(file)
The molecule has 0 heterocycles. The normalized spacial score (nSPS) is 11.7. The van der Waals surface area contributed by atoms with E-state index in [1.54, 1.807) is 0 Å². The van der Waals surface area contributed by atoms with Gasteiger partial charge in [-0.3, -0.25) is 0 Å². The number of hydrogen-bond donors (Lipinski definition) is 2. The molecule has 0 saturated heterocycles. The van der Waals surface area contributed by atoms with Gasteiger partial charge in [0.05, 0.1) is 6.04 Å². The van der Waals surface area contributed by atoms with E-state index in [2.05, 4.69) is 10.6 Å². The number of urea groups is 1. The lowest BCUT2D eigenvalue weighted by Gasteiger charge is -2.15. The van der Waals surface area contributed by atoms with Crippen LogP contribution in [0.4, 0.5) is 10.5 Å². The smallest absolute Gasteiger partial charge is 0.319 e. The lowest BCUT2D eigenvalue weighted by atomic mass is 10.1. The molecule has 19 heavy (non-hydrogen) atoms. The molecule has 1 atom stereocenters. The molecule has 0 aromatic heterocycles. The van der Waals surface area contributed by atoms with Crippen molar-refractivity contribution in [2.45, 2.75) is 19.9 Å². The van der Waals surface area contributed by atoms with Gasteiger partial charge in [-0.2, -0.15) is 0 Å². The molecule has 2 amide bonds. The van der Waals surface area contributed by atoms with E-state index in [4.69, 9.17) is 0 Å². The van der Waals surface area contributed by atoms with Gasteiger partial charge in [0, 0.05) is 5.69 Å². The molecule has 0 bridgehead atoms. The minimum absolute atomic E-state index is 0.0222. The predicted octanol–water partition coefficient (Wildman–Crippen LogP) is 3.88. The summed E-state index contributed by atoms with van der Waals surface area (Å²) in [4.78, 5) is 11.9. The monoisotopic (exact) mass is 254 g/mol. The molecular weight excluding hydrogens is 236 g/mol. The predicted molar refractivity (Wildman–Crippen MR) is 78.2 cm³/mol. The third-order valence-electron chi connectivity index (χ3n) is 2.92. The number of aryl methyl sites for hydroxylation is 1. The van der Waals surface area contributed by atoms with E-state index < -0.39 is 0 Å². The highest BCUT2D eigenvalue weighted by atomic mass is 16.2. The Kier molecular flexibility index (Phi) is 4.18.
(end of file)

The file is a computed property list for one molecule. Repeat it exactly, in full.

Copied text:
The molecule has 0 heterocycles. The normalized spacial score (nSPS) is 11.7. The van der Waals surface area contributed by atoms with E-state index in [1.54, 1.807) is 0 Å². The van der Waals surface area contributed by atoms with Gasteiger partial charge in [-0.3, -0.25) is 0 Å². The number of hydrogen-bond donors (Lipinski definition) is 2. The molecule has 0 saturated heterocycles. The van der Waals surface area contributed by atoms with Gasteiger partial charge in [0.05, 0.1) is 6.04 Å². The van der Waals surface area contributed by atoms with E-state index in [2.05, 4.69) is 10.6 Å². The number of urea groups is 1. The lowest BCUT2D eigenvalue weighted by Gasteiger charge is -2.15. The van der Waals surface area contributed by atoms with Crippen LogP contribution in [0.4, 0.5) is 10.5 Å². The smallest absolute Gasteiger partial charge is 0.319 e. The lowest BCUT2D eigenvalue weighted by atomic mass is 10.1. The molecule has 19 heavy (non-hydrogen) atoms. The molecule has 1 atom stereocenters. The molecule has 0 aromatic heterocycles. The van der Waals surface area contributed by atoms with Crippen molar-refractivity contribution in [2.45, 2.75) is 19.9 Å². The van der Waals surface area contributed by atoms with Gasteiger partial charge in [-0.2, -0.15) is 0 Å². The molecule has 2 amide bonds. The van der Waals surface area contributed by atoms with E-state index in [4.69, 9.17) is 0 Å². The van der Waals surface area contributed by atoms with Gasteiger partial charge in [0, 0.05) is 5.69 Å². The molecule has 0 bridgehead atoms. The minimum absolute atomic E-state index is 0.0222. The predicted octanol–water partition coefficient (Wildman–Crippen LogP) is 3.88. The summed E-state index contributed by atoms with van der Waals surface area (Å²) in [4.78, 5) is 11.9. The monoisotopic (exact) mass is 254 g/mol. The molecular weight excluding hydrogens is 236 g/mol. The predicted molar refractivity (Wildman–Crippen MR) is 78.2 cm³/mol. The third-order valence-electron chi connectivity index (χ3n) is 2.92. The number of aryl methyl sites for hydroxylation is 1. The van der Waals surface area contributed by atoms with E-state index < -0.39 is 0 Å². The highest BCUT2D eigenvalue weighted by atomic mass is 16.2. The Kier molecular flexibility index (Phi) is 4.18.